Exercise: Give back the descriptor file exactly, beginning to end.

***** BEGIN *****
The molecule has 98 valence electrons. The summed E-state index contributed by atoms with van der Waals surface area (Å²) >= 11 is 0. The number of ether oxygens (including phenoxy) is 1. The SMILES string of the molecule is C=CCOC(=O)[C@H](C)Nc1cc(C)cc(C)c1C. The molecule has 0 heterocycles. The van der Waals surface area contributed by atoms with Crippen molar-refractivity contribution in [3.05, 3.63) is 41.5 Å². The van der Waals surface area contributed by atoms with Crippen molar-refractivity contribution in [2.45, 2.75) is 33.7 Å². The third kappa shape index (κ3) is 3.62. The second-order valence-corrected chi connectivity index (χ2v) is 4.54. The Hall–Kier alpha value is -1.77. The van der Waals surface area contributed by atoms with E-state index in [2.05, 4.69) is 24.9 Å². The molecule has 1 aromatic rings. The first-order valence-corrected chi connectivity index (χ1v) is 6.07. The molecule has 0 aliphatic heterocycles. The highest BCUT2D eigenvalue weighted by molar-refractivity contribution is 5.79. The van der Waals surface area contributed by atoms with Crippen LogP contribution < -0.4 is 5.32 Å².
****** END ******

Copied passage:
The molecule has 98 valence electrons. The summed E-state index contributed by atoms with van der Waals surface area (Å²) >= 11 is 0. The number of ether oxygens (including phenoxy) is 1. The SMILES string of the molecule is C=CCOC(=O)[C@H](C)Nc1cc(C)cc(C)c1C. The molecule has 0 heterocycles. The van der Waals surface area contributed by atoms with Crippen molar-refractivity contribution in [3.05, 3.63) is 41.5 Å². The van der Waals surface area contributed by atoms with Crippen molar-refractivity contribution in [2.45, 2.75) is 33.7 Å². The third kappa shape index (κ3) is 3.62. The second-order valence-corrected chi connectivity index (χ2v) is 4.54. The Hall–Kier alpha value is -1.77. The van der Waals surface area contributed by atoms with E-state index in [2.05, 4.69) is 24.9 Å². The molecule has 1 aromatic rings. The first-order valence-corrected chi connectivity index (χ1v) is 6.07. The molecule has 0 aliphatic heterocycles. The highest BCUT2D eigenvalue weighted by molar-refractivity contribution is 5.79. The van der Waals surface area contributed by atoms with Crippen LogP contribution < -0.4 is 5.32 Å².